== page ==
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Published Online: 11 May 2009

Optimized Derivation and Functional Characterization of 5-HT Neurons from Human Embryonic Stem Cells

Publication: Stem Cells and Development
Volume 18, Issue Number 4


The ability to study the characteristics of serotonin release from human serotonergic neurons is valuable both in terms of understanding disease pathology and in trying to understand how drugs that affect the serotonergic system alter neurotransmitter release. There is, however, no good in vitro system to model human serotonergic neurons. Although human embryonic stem (hES) cells offer an attractive model system, the derivation of serotonergic neurons from these cells has remained at a low efficiency. To address this problem, Nestin positive precursors from HUES7 hES cell line were first generated. These Nestin positive cells when terminally differentiated gave rise to 20% MAP-2 positive neurons. A high percentage (>40%) of these neurons could be converted to serotonergic neurons. These serotonergic neurons expressed both serotonin and the neuron-specific tryptophan hydroxylase enzyme. In addition, they expressed several of the transcription factors that have been associated with serotonergic differentiation including Mash1 and Pet1. Finally, during the process of neuronal differentiation, the serotonin content, the localization of serotonin vesicles, and their ability to release serotonin following depolarization was characterized using a live cell serotonin imaging technique based on three-photon microscopy. Thus, for the first time, we demonstrate the feasibility of characterizing the development and function of human serotonergic neurons in vitro.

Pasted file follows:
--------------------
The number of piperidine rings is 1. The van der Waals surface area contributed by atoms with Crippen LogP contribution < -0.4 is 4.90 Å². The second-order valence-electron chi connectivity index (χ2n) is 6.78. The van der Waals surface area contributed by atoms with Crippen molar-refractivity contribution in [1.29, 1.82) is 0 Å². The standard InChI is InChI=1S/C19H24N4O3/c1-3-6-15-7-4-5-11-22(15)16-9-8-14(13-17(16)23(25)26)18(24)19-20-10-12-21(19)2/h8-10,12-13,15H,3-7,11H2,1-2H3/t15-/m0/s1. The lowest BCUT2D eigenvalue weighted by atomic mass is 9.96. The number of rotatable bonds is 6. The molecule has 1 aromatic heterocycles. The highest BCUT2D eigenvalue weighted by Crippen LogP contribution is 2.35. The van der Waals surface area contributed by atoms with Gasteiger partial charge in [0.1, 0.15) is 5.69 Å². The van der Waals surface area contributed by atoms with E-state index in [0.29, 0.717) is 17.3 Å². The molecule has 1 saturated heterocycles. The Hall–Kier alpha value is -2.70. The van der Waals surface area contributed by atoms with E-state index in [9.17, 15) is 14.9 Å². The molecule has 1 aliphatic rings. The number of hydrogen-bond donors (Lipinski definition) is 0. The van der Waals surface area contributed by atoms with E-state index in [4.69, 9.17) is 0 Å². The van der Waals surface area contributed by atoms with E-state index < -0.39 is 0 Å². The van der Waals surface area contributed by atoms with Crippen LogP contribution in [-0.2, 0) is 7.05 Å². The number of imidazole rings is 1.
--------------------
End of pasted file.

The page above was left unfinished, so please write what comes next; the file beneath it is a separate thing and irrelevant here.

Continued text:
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cover image Stem Cells and Development
Stem Cells and Development
Volume 18Issue Number 4May 2009
Pages: 615 - 628
PubMed: 18800863


Published online: 11 May 2009
Published in print: May 2009
Published ahead of print: 19 March 2009
Published ahead of production: 18 September 2008


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Manoj Kumar
Department of Molecular and Cellular Neuroscience, National Brain Research Centre, Manesar, Haryana, India.
Sanjeev K. Kaushalya
Tata Institute of Fundamental Research, Colaba, Mumbai, India.
Pierre Gressens
Inserm, U676, Paris, France.
Université Paris 7, Faculté de Médecine Denis Diderot, IFR02 and IFR25, Paris, France.
Sudipta Maiti
Tata Institute of Fundamental Research, Colaba, Mumbai, India.
Shyamala Mani
Department of Molecular and Cellular Neuroscience, National Brain Research Centre, Manesar, Haryana, India.

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